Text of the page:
BROCKHOLES NATURE RESERVE AND VISITORS CENTER COMPETITION | ENGLAND | 2007
Sponsored by the Lancashire Wildlife Trust and Forestry Commission in the United Kingdom, the competition for a new Visitor’s Center for the Brockholes Nature Reserve near Preston in Lancashire set a series of ambitious goals, among them being the creation of a nature conservation site of regional, national and international importance. The restoration of the project site and adjacent land is part of Britain’s largest land regeneration program ever. The project site is composed of 261 acres of land on which an operating gravel quarry currently sits. The site is surrounded by 163 acres of additional woodlands and is bounded on the south and east by the River Ribble, on the north by the Boilton Woods and on the west by the M6 Motorway. Preston has a somewhat cold and wet climate typical of the northwest UK. Although the chance of occurrence is generally small, the site is prone to flooding. The need to address the flooding issue coupled with the client’s desire to site the building and associated facilities in the general area of the existing quarry facilities led us to select a prominent ridge as the ideal perch for the structure.
As we began to investigate various programmatic relationships within the context of our immediate site it conjured up some qualities that initiated a formal investigation of particular interest which was appropriate given the nature of the project. The investigation involved the abstraction of the structural concept of a tree (branching, rootedness, etc.) and the ensuing occupation of that structure. The building emerges from the landscape to the east, lifting up in all directions while still rooted in the site. It is the more public programs that are freed from the ground plane and elevated while the back of the house functions remain physically connected to the landscape. The result of this process is a project that exhibits an interlocking of built form and landscape with programmatic branches as an extension of their interaction. Additionally, a parking garage is located below a green roof that meshes seamlessly with the landscape. The vehicular loop which encloses a temporary bus and recreational vehicle staging area, processes vehicles through to the parking garage or allows drop-off at the main entry.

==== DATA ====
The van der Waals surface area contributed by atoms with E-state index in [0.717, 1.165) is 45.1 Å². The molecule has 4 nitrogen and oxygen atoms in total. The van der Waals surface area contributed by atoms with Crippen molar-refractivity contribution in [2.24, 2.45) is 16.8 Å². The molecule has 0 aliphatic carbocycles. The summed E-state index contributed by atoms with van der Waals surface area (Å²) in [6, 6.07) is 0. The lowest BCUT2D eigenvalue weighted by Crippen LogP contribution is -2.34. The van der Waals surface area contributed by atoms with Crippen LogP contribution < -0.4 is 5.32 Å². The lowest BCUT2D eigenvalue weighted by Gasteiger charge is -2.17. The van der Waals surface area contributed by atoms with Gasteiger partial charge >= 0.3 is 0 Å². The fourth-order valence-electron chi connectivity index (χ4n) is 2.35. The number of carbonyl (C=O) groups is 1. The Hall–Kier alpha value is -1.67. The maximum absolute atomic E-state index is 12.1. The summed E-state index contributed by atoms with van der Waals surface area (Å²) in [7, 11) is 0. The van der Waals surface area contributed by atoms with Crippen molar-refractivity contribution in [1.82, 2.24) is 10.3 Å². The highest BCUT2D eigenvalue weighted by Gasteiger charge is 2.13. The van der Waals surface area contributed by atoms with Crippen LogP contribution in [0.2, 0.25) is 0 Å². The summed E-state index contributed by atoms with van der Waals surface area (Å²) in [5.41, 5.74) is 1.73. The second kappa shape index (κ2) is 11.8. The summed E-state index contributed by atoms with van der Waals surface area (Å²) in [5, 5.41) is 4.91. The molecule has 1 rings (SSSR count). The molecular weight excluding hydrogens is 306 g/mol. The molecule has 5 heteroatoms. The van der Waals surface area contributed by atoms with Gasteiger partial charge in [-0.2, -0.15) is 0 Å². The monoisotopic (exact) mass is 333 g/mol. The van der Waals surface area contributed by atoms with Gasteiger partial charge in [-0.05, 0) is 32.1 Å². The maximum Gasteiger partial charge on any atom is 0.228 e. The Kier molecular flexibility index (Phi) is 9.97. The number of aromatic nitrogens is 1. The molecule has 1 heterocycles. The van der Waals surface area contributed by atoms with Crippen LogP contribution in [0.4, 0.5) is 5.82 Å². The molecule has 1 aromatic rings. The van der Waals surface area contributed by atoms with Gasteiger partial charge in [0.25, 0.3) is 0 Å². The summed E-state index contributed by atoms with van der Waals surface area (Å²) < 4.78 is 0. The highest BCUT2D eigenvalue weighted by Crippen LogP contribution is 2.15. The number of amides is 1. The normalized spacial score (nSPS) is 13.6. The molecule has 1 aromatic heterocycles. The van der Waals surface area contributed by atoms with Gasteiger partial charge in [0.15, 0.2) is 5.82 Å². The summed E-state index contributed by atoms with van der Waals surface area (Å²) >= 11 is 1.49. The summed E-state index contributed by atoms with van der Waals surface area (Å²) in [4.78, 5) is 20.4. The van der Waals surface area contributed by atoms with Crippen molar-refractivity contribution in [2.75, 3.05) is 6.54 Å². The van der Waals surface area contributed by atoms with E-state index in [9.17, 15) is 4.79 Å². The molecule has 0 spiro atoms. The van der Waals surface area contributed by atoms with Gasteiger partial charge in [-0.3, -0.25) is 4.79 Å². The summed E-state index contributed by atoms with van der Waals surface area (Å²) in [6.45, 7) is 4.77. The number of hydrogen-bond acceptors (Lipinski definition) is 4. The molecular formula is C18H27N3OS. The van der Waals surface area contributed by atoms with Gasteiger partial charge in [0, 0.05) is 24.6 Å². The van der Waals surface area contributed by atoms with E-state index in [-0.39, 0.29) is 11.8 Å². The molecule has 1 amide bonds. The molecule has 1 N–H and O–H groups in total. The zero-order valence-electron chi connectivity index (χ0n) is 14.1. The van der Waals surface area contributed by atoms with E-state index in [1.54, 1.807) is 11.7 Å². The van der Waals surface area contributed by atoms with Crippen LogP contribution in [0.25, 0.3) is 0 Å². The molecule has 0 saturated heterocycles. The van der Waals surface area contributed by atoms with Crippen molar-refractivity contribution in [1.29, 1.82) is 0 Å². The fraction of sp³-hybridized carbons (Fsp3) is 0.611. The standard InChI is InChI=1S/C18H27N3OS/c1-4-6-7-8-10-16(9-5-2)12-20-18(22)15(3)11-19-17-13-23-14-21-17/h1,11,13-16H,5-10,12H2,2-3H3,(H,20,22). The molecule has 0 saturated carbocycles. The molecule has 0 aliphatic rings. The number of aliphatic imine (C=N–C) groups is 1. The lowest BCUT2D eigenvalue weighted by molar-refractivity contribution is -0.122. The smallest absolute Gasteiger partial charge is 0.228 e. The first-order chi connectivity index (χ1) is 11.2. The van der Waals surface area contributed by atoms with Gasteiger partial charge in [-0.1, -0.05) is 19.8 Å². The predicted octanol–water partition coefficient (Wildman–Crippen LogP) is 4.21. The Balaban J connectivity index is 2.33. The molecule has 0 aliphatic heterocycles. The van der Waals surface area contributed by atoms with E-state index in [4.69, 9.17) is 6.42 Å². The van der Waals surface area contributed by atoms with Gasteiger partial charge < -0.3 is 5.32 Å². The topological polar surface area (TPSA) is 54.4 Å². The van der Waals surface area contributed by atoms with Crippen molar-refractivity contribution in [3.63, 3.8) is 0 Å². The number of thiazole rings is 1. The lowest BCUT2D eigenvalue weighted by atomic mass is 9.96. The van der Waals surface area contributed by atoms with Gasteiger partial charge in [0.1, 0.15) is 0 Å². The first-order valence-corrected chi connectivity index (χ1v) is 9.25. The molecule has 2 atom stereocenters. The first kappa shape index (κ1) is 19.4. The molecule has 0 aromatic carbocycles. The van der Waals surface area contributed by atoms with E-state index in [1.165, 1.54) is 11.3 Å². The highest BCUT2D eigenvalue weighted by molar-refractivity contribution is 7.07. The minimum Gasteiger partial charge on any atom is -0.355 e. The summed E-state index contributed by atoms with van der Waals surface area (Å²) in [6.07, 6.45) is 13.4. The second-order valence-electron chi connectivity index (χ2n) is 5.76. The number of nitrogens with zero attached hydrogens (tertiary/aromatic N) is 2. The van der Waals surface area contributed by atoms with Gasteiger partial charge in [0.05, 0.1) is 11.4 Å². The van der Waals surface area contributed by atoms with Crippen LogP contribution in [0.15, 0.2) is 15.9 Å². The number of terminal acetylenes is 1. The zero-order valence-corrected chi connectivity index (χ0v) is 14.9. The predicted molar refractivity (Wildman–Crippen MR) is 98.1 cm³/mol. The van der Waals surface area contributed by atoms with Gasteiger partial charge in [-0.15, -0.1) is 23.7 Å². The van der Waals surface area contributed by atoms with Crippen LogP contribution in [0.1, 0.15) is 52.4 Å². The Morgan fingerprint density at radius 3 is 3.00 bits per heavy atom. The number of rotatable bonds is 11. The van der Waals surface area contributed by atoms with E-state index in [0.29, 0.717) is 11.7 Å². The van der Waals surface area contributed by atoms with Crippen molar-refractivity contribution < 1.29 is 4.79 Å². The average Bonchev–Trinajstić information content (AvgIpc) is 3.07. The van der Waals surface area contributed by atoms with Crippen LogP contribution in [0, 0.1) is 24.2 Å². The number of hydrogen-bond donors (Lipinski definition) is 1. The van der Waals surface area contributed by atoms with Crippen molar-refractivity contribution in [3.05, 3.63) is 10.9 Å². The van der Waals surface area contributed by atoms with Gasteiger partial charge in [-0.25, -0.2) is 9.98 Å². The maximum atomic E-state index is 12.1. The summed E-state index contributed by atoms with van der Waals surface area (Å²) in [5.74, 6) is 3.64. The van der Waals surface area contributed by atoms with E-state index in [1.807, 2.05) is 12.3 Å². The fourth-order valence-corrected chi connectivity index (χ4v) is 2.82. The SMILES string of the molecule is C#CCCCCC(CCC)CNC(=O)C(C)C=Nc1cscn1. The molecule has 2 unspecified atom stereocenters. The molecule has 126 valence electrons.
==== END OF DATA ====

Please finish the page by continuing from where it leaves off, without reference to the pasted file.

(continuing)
From the main entry, visitors ascend the elliptical entry ramp and simultaneously overlook the outdoor gathering space nestled within. The restaurant looks out on this gathering space and the typically animated entry ramp and finally back towards the River Ribble. It is this exterior ramp that begins a strong idea of trajectory and circulation through the project. At the lobby space, the interior circulation loop moves up towards the gallery and media space. There was an emphasis on providing several focused views to the landscape from within this internal space maintaining a visual connection with the site. There is a continuity of the exterior to interior movement systems identifiable in the circulation diagrams. We proposed a specific sequence of experiences through a primary loop that is complemented with secondary movement systems. Depicted in the diagrams here, the red dashed lines here represent the primary circulation loop and the orange lines are representative of the secondary movement paths. The internal ramp defines the northern edge of the central public space. The most public program locates itself along the main internal circulation ramp; restaurant, media room, gallery and conference. There are two points of access to the amphitheatre provided and two methods of access to the outdoor classroom, both which eventually lead down to the nearby water’s edge.
Principals: Mario Cipresso, Chris Warren